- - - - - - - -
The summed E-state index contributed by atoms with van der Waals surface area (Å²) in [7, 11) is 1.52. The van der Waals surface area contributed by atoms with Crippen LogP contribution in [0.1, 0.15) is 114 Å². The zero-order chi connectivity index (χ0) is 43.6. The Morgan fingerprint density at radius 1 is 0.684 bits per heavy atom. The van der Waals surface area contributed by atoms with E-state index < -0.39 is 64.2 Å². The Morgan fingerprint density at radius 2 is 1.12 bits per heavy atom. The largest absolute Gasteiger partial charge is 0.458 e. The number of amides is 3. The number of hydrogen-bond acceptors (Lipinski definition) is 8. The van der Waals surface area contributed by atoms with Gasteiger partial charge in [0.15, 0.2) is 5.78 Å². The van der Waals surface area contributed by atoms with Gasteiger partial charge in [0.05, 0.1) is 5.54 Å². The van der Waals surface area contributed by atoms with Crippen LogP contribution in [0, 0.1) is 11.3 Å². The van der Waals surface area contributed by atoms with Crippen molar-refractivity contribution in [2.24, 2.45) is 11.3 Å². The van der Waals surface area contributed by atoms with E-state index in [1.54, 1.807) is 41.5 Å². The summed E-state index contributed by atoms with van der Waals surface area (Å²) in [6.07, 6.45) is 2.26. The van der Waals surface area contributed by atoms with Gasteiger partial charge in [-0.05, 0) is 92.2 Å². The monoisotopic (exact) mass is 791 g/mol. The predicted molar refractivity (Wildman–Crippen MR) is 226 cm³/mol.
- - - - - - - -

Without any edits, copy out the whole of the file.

The summed E-state index contributed by atoms with van der Waals surface area (Å²) in [7, 11) is 1.52. The van der Waals surface area contributed by atoms with Crippen LogP contribution in [0.1, 0.15) is 114 Å². The zero-order chi connectivity index (χ0) is 43.6. The Morgan fingerprint density at radius 1 is 0.684 bits per heavy atom. The van der Waals surface area contributed by atoms with E-state index < -0.39 is 64.2 Å². The Morgan fingerprint density at radius 2 is 1.12 bits per heavy atom. The largest absolute Gasteiger partial charge is 0.458 e. The number of amides is 3. The number of hydrogen-bond acceptors (Lipinski definition) is 8. The van der Waals surface area contributed by atoms with Gasteiger partial charge in [0.15, 0.2) is 5.78 Å². The van der Waals surface area contributed by atoms with Gasteiger partial charge in [0.05, 0.1) is 5.54 Å². The van der Waals surface area contributed by atoms with Crippen LogP contribution in [0, 0.1) is 11.3 Å². The van der Waals surface area contributed by atoms with Crippen molar-refractivity contribution in [2.24, 2.45) is 11.3 Å². The van der Waals surface area contributed by atoms with E-state index in [1.54, 1.807) is 41.5 Å². The summed E-state index contributed by atoms with van der Waals surface area (Å²) in [6.07, 6.45) is 2.26. The van der Waals surface area contributed by atoms with Gasteiger partial charge in [-0.05, 0) is 92.2 Å². The monoisotopic (exact) mass is 791 g/mol. The predicted molar refractivity (Wildman–Crippen MR) is 226 cm³/mol.